There is only one hunebed within the borders of Assen, the provincial capital of Drenthe. It is a medium-sized hunebed close to the rustic village of Loon and it stands on the higher-lying Looner Es. This field had been left untouched during the redistribution of land. (This was a process by which farmers swapped parcels of land in order to consolidate their fields into one more efficient single holding). Up until 1870 this hunebed gradually sank into its own chamber beneath its covering mound. Then the “restorers”, under the approving eye of the Provincial Governor Mr. Gregory, decided that it was necessary to uncover this archaeological monument. At that time, the conventional thinking was that the covering mounds of hunebeds were not in fact original but had been caused by the later formation of sand dunes.
Four of the five lintels still sit neatly in place; of the fifth there is only a fragment and that lies on the ground. All 12 uprights and keystones remain and the portal is also complete: 4 uprights and one lintel. The Loon hunebed can also boast a fine circle of ringstones. At least 18 of the 23 still remain, which is unusual because in the past these were usually the first stones to be stolen.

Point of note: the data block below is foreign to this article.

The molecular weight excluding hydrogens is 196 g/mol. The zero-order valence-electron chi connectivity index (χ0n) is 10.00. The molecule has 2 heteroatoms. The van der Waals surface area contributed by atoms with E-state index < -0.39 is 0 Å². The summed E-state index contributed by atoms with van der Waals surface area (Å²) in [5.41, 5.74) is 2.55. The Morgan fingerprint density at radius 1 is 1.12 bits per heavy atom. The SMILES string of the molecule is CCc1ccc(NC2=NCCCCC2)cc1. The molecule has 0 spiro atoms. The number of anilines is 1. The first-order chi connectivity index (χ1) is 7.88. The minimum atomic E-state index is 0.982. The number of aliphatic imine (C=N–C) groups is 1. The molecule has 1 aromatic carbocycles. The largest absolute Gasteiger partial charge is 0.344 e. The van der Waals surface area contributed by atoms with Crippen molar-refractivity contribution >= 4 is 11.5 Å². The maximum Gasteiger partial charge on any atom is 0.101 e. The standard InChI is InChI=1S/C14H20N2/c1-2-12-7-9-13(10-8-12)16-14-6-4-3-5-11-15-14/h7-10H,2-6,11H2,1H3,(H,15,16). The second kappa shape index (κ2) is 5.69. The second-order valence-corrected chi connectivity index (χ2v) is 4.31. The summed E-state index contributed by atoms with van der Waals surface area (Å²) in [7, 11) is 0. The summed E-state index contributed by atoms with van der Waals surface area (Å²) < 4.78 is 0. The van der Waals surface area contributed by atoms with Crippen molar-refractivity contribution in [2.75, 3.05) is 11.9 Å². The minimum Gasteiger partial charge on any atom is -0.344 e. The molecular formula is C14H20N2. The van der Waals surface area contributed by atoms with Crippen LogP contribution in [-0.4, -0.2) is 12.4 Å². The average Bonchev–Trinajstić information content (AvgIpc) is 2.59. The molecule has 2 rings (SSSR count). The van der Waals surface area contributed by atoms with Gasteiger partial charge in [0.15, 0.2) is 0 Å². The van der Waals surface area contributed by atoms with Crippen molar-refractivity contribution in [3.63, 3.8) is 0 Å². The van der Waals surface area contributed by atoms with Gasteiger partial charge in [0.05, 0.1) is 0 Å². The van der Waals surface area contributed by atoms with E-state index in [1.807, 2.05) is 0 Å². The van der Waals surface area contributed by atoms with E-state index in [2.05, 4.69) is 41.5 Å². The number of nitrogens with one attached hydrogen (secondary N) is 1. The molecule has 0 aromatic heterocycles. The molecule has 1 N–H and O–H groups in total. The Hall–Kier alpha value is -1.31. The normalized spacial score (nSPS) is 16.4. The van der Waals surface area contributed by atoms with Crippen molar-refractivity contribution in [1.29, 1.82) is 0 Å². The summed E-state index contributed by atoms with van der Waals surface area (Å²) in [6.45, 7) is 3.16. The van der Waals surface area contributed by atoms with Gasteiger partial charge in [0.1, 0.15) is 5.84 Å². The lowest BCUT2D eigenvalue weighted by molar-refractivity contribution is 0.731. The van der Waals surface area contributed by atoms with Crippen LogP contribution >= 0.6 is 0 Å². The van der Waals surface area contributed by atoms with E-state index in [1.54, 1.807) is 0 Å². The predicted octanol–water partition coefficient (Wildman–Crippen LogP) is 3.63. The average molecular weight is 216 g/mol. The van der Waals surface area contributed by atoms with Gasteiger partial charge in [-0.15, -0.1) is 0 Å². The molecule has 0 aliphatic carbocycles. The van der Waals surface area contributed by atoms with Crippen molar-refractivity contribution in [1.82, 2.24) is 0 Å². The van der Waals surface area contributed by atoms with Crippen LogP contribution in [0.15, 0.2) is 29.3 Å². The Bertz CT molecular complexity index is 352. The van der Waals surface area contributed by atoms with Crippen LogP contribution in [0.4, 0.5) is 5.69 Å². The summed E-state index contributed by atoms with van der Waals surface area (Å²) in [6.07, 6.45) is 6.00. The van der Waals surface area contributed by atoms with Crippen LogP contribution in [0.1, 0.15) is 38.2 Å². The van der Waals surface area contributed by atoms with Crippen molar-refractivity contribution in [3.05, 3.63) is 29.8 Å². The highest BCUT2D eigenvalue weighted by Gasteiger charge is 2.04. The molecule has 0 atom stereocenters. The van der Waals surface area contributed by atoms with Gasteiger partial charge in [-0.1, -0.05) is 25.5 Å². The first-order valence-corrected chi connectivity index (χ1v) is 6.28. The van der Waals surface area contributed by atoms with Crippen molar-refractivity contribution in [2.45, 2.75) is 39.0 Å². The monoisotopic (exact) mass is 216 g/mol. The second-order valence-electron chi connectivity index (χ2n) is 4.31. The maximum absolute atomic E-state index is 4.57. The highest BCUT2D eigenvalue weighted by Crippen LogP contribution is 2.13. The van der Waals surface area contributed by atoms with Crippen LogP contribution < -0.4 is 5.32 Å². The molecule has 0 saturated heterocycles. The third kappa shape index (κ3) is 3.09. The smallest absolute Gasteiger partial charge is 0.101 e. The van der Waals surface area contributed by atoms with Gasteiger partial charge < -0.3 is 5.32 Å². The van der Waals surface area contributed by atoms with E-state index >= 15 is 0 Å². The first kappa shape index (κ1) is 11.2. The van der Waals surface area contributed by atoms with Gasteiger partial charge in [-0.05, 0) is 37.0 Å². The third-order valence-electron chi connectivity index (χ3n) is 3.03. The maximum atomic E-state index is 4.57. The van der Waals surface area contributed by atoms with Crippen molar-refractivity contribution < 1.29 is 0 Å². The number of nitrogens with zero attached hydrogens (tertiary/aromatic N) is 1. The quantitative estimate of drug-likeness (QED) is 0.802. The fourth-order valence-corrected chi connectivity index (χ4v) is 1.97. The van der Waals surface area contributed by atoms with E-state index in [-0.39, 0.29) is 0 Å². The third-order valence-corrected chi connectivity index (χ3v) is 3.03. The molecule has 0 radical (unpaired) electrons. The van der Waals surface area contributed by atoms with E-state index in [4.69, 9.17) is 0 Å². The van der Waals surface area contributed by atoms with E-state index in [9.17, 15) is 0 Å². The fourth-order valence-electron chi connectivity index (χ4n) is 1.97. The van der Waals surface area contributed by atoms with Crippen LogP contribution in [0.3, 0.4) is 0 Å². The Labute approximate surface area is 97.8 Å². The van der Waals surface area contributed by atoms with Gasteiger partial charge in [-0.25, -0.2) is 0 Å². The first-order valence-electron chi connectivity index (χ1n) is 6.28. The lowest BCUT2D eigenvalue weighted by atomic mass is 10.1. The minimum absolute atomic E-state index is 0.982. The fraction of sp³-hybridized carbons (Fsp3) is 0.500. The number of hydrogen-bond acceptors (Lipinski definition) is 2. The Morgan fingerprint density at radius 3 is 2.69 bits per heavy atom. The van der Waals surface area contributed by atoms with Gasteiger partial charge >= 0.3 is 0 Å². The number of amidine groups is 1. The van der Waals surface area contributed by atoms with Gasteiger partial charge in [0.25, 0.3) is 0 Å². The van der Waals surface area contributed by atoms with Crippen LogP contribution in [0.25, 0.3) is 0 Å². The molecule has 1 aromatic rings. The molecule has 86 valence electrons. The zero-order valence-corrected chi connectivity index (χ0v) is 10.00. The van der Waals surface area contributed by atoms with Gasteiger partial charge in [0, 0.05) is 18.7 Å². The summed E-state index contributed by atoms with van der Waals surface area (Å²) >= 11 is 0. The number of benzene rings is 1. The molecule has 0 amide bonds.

This fine piece of pottery was found in 1974 together with a large piece of bronze and a beaker which were illegally excavated at the entrance portal of D15. It is known as a bell beaker from the culture with the same name (2450 – 2000 BC). Although the people of this culture usually buried their dead in tumuli, it seems that there were also occasional burials in hunebeds or perhaps people placed sacrifices here. After some persuasion the finders, two youngsters from Assen, handed over their booty to the Drents Museum.
D15 is the only hunebed which can be seen from a train. (Look out of the right window, 4 minutes after leaving Assen towards Groningen)
Location of D15 Loon
Visit of Professor van Giffen 1918
Around 80 years ago the countryside around Assen was a desolate heathland (see also D5). Van Giffen wrote of D15 : “Despite the large number of ringstones present, it is in a badly damaged state”. Presumably he was referring to the lintels, one of which was in fragments and the other 4 “tilted, displaced or fallen over”. The 10 uprights were in a better condition but he had doubts about the portal stones. Today D15 has a fine entrance portal, although this is more the result of guesswork and some amateur building, rather than any scientific accuracy.
(Source: Atlas of “De Hunebedden in Nederland”, dr.A.E.van Giffen)
Text Hans Meijer
Translation Alun Harvey
Photos Hans Meijer and Davado